What causes coronary artery disease?CAD is caused by plaque buildup in the walls of the arteries that supply blood to the heart (called coronary arteries) and other parts of the body.
Plaque is made up of deposits of cholesterol and other substances in the artery. Plaque buildup causes the inside of the arteries to narrow over time, which can partially or totally block the blood flow. This process is called atherosclerosis.
Over time, CAD can weaken the heart muscle. This may lead to heart failure, a serious condition where the heart can’t pump blood the way it should.
What are the major symptoms of heart attack?
- Chest pain or discomfort. Most heart attacks involve discomfort in the center or left side of the chest that lasts for more than a few minutes or that goes away and comes back. The discomfort can feel like uncomfortable pressure, squeezing, fullness, or pain.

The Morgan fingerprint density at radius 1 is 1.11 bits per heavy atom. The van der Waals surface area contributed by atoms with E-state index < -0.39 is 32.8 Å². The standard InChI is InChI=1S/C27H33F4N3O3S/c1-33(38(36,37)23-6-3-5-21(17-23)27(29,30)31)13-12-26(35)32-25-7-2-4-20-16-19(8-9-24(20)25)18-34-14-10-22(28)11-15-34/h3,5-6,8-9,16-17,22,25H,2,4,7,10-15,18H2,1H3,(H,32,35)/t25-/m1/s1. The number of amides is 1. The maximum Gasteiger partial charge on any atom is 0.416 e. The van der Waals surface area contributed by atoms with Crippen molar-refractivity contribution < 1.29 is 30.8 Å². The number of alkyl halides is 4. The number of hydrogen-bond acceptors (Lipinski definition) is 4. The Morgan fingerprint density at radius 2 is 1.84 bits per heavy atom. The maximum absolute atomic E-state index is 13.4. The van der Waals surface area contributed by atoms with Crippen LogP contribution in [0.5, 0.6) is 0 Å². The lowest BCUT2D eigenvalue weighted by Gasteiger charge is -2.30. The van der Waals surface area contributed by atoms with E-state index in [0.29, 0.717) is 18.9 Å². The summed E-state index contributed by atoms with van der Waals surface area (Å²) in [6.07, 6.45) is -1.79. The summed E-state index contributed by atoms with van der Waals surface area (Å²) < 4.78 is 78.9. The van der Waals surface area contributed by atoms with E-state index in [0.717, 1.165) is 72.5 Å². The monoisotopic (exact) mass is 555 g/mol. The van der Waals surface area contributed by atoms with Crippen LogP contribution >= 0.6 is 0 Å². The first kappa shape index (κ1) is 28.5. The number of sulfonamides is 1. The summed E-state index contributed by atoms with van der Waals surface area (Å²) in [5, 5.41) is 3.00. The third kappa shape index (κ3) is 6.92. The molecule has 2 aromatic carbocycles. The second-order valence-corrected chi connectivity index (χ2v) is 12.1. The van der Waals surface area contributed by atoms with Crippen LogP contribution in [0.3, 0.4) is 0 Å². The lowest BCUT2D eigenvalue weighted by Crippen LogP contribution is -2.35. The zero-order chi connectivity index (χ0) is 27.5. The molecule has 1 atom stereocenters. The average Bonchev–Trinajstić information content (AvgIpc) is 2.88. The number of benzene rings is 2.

- Feeling weak, light-headed, or faint. You may also break out into a cold sweat.
- Pain or discomfort in the jaw, neck, or back.
- Pain or discomfort in one or both arms or shoulders.
- Shortness of breath. This often comes along with chest discomfort, but shortness of breath also can happen before chest discomfort.
Other symptoms of a heart attack could include unusual or unexplained tiredness and nausea or vomiting. Women are more likely to have these other symptoms